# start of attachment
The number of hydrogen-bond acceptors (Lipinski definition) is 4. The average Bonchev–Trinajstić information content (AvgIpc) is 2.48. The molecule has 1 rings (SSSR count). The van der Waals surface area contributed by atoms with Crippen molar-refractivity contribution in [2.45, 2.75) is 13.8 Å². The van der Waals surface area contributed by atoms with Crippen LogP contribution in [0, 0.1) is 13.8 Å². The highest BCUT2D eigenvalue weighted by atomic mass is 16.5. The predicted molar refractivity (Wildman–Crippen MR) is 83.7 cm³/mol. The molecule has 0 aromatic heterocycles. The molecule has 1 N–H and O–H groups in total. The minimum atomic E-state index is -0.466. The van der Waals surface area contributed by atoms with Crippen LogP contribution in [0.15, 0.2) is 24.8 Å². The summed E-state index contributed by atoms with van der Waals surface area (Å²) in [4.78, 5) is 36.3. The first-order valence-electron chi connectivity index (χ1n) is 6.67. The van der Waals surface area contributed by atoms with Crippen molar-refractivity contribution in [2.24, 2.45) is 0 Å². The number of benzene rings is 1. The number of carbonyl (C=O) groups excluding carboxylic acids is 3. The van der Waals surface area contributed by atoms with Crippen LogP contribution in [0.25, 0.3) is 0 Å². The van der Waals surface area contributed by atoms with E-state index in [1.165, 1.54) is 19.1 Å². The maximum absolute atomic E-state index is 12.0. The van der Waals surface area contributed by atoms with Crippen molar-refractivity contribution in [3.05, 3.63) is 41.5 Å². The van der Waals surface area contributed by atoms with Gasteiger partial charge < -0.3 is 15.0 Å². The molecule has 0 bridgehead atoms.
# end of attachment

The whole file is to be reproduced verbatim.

The number of hydrogen-bond acceptors (Lipinski definition) is 4. The average Bonchev–Trinajstić information content (AvgIpc) is 2.48. The molecule has 1 rings (SSSR count). The van der Waals surface area contributed by atoms with Crippen molar-refractivity contribution in [2.45, 2.75) is 13.8 Å². The van der Waals surface area contributed by atoms with Crippen LogP contribution in [0, 0.1) is 13.8 Å². The highest BCUT2D eigenvalue weighted by atomic mass is 16.5. The predicted molar refractivity (Wildman–Crippen MR) is 83.7 cm³/mol. The molecule has 0 aromatic heterocycles. The molecule has 1 N–H and O–H groups in total. The minimum atomic E-state index is -0.466. The van der Waals surface area contributed by atoms with Crippen LogP contribution in [0.15, 0.2) is 24.8 Å². The summed E-state index contributed by atoms with van der Waals surface area (Å²) in [4.78, 5) is 36.3. The first-order valence-electron chi connectivity index (χ1n) is 6.67. The van der Waals surface area contributed by atoms with Crippen molar-refractivity contribution in [2.24, 2.45) is 0 Å². The number of benzene rings is 1. The number of carbonyl (C=O) groups excluding carboxylic acids is 3. The van der Waals surface area contributed by atoms with Crippen LogP contribution in [0.25, 0.3) is 0 Å². The van der Waals surface area contributed by atoms with E-state index in [1.165, 1.54) is 19.1 Å². The maximum absolute atomic E-state index is 12.0. The van der Waals surface area contributed by atoms with Crippen molar-refractivity contribution in [3.05, 3.63) is 41.5 Å². The van der Waals surface area contributed by atoms with Gasteiger partial charge < -0.3 is 15.0 Å². The molecule has 0 bridgehead atoms.